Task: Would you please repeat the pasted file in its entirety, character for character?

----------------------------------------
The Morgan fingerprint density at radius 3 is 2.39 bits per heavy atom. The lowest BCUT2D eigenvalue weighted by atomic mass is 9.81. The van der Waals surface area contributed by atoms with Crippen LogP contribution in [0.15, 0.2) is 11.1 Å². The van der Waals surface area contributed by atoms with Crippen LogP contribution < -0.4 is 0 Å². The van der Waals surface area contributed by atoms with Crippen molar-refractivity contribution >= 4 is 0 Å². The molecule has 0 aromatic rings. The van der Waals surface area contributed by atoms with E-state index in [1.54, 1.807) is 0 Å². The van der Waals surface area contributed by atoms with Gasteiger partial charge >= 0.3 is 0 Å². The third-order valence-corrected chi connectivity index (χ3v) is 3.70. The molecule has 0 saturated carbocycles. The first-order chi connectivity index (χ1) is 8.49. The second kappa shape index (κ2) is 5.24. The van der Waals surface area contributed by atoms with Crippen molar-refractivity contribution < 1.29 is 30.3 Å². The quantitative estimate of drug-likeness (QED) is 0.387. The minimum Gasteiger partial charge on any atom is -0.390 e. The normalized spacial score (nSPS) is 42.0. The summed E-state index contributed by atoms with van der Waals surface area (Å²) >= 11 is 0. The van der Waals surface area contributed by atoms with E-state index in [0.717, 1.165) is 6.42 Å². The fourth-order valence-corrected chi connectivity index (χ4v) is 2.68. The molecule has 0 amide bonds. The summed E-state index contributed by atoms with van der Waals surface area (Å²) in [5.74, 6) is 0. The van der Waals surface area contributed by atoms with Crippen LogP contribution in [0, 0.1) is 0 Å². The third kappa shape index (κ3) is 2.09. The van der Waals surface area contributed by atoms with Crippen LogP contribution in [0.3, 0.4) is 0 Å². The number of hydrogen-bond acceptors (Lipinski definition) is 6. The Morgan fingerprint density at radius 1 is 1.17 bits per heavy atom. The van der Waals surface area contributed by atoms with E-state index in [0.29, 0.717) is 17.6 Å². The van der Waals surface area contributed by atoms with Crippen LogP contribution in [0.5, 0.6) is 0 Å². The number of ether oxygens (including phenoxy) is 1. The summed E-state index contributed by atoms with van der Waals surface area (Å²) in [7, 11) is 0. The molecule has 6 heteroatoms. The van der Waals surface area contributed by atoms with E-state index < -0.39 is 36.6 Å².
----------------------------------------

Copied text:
The Morgan fingerprint density at radius 3 is 2.39 bits per heavy atom. The lowest BCUT2D eigenvalue weighted by atomic mass is 9.81. The van der Waals surface area contributed by atoms with Crippen LogP contribution in [0.15, 0.2) is 11.1 Å². The van der Waals surface area contributed by atoms with Crippen LogP contribution < -0.4 is 0 Å². The van der Waals surface area contributed by atoms with Crippen molar-refractivity contribution >= 4 is 0 Å². The molecule has 0 aromatic rings. The van der Waals surface area contributed by atoms with E-state index in [1.54, 1.807) is 0 Å². The van der Waals surface area contributed by atoms with Gasteiger partial charge >= 0.3 is 0 Å². The third-order valence-corrected chi connectivity index (χ3v) is 3.70. The molecule has 0 saturated carbocycles. The first-order chi connectivity index (χ1) is 8.49. The second kappa shape index (κ2) is 5.24. The van der Waals surface area contributed by atoms with Crippen molar-refractivity contribution < 1.29 is 30.3 Å². The quantitative estimate of drug-likeness (QED) is 0.387. The minimum Gasteiger partial charge on any atom is -0.390 e. The normalized spacial score (nSPS) is 42.0. The summed E-state index contributed by atoms with van der Waals surface area (Å²) >= 11 is 0. The van der Waals surface area contributed by atoms with E-state index in [0.717, 1.165) is 6.42 Å². The fourth-order valence-corrected chi connectivity index (χ4v) is 2.68. The molecule has 0 amide bonds. The summed E-state index contributed by atoms with van der Waals surface area (Å²) in [5.74, 6) is 0. The van der Waals surface area contributed by atoms with Crippen LogP contribution in [0, 0.1) is 0 Å². The third kappa shape index (κ3) is 2.09. The van der Waals surface area contributed by atoms with Crippen LogP contribution in [0.3, 0.4) is 0 Å². The number of hydrogen-bond acceptors (Lipinski definition) is 6. The Morgan fingerprint density at radius 1 is 1.17 bits per heavy atom. The van der Waals surface area contributed by atoms with E-state index in [0.29, 0.717) is 17.6 Å². The van der Waals surface area contributed by atoms with Crippen LogP contribution in [0.5, 0.6) is 0 Å². The number of ether oxygens (including phenoxy) is 1. The summed E-state index contributed by atoms with van der Waals surface area (Å²) in [7, 11) is 0. The molecule has 6 heteroatoms. The van der Waals surface area contributed by atoms with E-state index < -0.39 is 36.6 Å².